Bain was doing its part to make Romney’s vision a reality. The firm spent $300,000 between August of 2007 and April of 2008 lobbying the House and Senate on bills that threatened the carried interest loophole. Along with other private equity titans like Kohlberg Kravis Roberts and Apollo Management, Bain and its ilk paid lobbying shops, public relations firms, and trade groups like Ogilvy and the Private Equity Growth Capital Council an estimated $15 million between January 2009 and April 2010 to convince lawmakers to keep the loophole alive. The force of those combined lobbying efforts kept the carried interest loophole wedged open, denying the federal government some $10 billion in revenues in the process. “Everyone who has looked at this boondoggle [of carried interest] thinks it’s an egregious giveaway,” Jacob Hacker, the co-author (with Paul Pierson) of Winner-Take-All Politics, says. “It still lives because of the lobbying of the industry, and in particular the PEGCC.”

From 1998 to 2006, private equity and investment firms spent $3 million a year lobbying Congress, according to the Center for Responsive Politics. Bain got into the game in 2007, registering with prominent Washington lobbying firms Public Strategies, Inc. and Akin Gump Strauss Hauer & Feld. To date, Bain has paid some $3 million to these firms to make sure corporate taxes stay low and CEOs remain fat and happy.

As the New York Times reported several weeks ago, Bain was a member of the Private Equity Growth Capital Council up until last year, when it abruptly ended its $1-million-a-year membership with the powerful trade group. Its reasons for doing so remain unclear. (PEGCC did not respond to a request for comment.)

Investment fund managers and former CEOs like Mitt Romney suggest that taxing their carried interest as income would crimp investments, and, ultimately, kill jobs. But as Howard Gleckman, a tax policy expert at the Urban Institute, has found, there is little evidence to support that claim. “Losing a couple percentage points off your returns isn’t going to change things very much,” Gleckman says. “Taxing carried interest as if it were wages…wouldn’t really affect these deals very much.”

Now that a small sample of Romney’s tax returns is out in the open, voters may be asking more questions about how policies like the carried interest rule work. Josh Kosman, author of The Buyout of America: How Private Equity Is Destroying Jobs and Killing the American Economy, says that’s terrifying for the private equity world. “The private equity industry exists because of tax gimmicks,” Kosman argues. “They want to convince people they create value because if anyone started looking at it, the tax rates don’t make any sense, and they cost the government a lot of money.”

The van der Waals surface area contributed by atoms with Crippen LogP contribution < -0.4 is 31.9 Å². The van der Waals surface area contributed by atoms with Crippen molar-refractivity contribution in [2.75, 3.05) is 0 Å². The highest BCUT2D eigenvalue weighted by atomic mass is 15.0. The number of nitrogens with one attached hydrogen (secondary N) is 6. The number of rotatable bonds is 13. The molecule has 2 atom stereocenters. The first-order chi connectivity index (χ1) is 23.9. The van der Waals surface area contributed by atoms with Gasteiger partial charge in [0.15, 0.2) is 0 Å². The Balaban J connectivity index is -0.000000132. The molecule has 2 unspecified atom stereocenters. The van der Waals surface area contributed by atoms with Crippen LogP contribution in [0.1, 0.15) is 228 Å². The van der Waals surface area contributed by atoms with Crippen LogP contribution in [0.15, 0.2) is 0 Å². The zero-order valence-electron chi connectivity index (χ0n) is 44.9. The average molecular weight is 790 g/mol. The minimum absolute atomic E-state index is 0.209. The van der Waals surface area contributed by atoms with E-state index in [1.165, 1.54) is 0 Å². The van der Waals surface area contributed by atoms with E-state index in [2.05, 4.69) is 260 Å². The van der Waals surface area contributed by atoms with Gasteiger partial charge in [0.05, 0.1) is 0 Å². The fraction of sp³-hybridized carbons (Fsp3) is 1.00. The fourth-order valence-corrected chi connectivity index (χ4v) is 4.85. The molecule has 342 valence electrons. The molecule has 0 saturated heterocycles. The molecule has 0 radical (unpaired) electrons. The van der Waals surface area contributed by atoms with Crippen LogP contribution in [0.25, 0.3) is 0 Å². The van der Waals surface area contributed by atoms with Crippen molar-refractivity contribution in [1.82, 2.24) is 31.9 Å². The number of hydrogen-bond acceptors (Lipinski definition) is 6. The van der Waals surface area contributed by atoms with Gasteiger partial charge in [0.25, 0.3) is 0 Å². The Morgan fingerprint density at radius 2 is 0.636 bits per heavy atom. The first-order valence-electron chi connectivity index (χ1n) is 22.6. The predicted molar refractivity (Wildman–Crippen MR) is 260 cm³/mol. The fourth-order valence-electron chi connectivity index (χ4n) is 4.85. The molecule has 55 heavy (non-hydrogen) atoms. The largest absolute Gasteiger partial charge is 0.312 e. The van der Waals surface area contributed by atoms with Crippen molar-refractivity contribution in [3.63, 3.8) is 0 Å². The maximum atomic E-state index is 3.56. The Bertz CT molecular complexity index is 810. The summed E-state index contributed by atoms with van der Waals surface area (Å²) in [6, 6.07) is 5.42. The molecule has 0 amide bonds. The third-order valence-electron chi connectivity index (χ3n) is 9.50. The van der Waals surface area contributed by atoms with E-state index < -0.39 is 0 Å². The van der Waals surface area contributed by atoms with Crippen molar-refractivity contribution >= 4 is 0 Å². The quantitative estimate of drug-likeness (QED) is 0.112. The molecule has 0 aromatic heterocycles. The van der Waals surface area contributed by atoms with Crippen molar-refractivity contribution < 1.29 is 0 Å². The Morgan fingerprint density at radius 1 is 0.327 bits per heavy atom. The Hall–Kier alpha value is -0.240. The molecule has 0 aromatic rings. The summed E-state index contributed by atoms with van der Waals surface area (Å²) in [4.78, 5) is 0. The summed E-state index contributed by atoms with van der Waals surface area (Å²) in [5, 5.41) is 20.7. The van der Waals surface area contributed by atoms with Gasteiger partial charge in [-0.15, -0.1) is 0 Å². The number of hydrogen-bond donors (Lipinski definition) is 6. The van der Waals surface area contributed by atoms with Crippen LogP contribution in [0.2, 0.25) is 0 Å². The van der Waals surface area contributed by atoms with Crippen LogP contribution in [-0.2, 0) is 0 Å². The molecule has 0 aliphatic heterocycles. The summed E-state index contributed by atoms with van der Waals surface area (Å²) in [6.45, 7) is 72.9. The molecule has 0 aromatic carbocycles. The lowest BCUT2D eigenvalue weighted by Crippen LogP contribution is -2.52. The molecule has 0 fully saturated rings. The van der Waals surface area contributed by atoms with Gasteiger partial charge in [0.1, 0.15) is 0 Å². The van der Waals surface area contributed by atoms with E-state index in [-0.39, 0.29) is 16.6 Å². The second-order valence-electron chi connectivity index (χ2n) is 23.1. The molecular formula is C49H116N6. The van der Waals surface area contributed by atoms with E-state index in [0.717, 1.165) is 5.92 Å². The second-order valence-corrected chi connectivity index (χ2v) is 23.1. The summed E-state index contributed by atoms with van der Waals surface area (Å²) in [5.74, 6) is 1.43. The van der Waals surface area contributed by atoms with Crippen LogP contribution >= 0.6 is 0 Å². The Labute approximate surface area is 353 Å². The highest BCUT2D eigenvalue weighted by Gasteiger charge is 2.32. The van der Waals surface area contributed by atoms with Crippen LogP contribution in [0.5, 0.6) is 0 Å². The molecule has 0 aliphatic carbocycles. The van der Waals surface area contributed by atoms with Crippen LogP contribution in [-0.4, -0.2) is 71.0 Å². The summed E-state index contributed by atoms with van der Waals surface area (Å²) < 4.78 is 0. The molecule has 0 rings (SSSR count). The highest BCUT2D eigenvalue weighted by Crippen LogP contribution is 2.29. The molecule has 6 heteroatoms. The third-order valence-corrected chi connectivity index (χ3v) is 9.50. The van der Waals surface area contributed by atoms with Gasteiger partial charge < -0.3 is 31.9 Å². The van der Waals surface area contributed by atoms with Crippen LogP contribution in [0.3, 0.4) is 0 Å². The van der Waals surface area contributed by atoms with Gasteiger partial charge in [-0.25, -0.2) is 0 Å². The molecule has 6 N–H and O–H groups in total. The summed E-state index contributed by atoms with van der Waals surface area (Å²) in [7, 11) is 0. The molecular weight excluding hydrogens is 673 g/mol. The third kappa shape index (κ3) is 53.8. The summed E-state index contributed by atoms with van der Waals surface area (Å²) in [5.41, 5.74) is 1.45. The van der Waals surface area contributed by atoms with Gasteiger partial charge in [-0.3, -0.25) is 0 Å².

As Hacker explains, today’s favorable tax treatment towards capital gains dates back to the late 1970s, when the lobbying might of business groups like the US Chamber of Commerce successfully sliced the tax on capital gains in half. The Tax Reform Act of 1986 brought the rate back into line with the rate on ordinary income, but business lobbies spent the next decade knocking it back down. “For an industry that’s held up as a paragon of individual entrepreneurship, private equity is strikingly dependent on favorable tax policies,” Hacker said.

Of course, private equity isn’t the exclusive terrain of one party or the other. As Hacker and Pierson outlined in their book, Sen. Charles Schumer (D-N.Y.) has been one of the carried interest loophole’s most ardent defenders. And as Kosman points out, four of the past eight Treasury secretaries have direct ties to the private equity industry.

All of this, of course, could pose a huge a problem for Romney—so much so that his campaign recently suggested that he might be open to reconsidering the carried interest loophole if he were to be elected president. Although Bain did not start lobbying until some eight years after Romney left, his just-released tax records indicate that he still collects significant investment income from the firm. Bain’s gain, then, has clearly been Romney’s as well—and the candidate has publicly endorsed the same policies the company has backed.

So when Bain’s lobbyists have tried to sway the political system in Washington, Romney has gained. Maybe he ought to be careful when denigrating the influence peddlers in the nation’s capital.


By: Siddhartha Mahanta, Editorial Fellow, Mother Jones, January 30, 2012

January 31, 2012 Posted by | Election 2012, GOP Presidential Candidates | , , , , , , , | 1 Comment

Has Mitt Romney’s Hit Job On Newt Gingrich Gone Too Far?

After South Carolina, former Massachusetts Gov. Mitt Romney’s campaign decided it was time to change their strategy toward former House Speaker Newt Gingrich. It was time to take him out, similar to what they did in Iowa. Take no prisoners, forget Obama for the moment, and direct their fire at Gingrich. Smart strategy? Of course. The only strategy, really, since back-to-back victories in South Carolina and Florida would have been devastating to Romney, certainly in the short term.

But has the Romney camp gone too far?

Now, I am not going to defend Newt Gingrich in the slightest—I am talking tactics here.